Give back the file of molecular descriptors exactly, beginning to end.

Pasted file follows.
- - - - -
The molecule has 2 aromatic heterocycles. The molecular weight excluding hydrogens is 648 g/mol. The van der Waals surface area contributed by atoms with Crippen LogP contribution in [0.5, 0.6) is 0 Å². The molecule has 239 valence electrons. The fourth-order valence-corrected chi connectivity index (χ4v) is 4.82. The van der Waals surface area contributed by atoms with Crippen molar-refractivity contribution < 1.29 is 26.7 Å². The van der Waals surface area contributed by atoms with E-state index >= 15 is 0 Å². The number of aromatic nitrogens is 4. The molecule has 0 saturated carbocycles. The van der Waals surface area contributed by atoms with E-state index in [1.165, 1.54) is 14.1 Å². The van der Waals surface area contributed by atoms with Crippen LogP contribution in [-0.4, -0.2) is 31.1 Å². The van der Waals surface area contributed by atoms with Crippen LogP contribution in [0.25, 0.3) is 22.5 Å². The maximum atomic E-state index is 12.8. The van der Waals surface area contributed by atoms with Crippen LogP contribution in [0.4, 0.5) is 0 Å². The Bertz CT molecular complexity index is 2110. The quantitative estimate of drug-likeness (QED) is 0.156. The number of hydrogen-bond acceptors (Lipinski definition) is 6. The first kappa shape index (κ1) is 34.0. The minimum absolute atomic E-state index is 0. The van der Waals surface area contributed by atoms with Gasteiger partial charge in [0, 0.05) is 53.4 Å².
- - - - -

The molecule has 2 aromatic heterocycles. The molecular weight excluding hydrogens is 648 g/mol. The van der Waals surface area contributed by atoms with Crippen LogP contribution in [0.5, 0.6) is 0 Å². The molecule has 239 valence electrons. The fourth-order valence-corrected chi connectivity index (χ4v) is 4.82. The van der Waals surface area contributed by atoms with Crippen molar-refractivity contribution < 1.29 is 26.7 Å². The van der Waals surface area contributed by atoms with E-state index >= 15 is 0 Å². The number of aromatic nitrogens is 4. The molecule has 0 saturated carbocycles. The van der Waals surface area contributed by atoms with E-state index in [1.165, 1.54) is 14.1 Å². The van der Waals surface area contributed by atoms with Crippen LogP contribution in [-0.4, -0.2) is 31.1 Å². The van der Waals surface area contributed by atoms with Crippen LogP contribution in [0.25, 0.3) is 22.5 Å². The maximum atomic E-state index is 12.8. The van der Waals surface area contributed by atoms with Crippen LogP contribution in [0.4, 0.5) is 0 Å². The Bertz CT molecular complexity index is 2110. The quantitative estimate of drug-likeness (QED) is 0.156. The number of hydrogen-bond acceptors (Lipinski definition) is 6. The first kappa shape index (κ1) is 34.0. The minimum absolute atomic E-state index is 0. The van der Waals surface area contributed by atoms with Gasteiger partial charge in [0, 0.05) is 53.4 Å².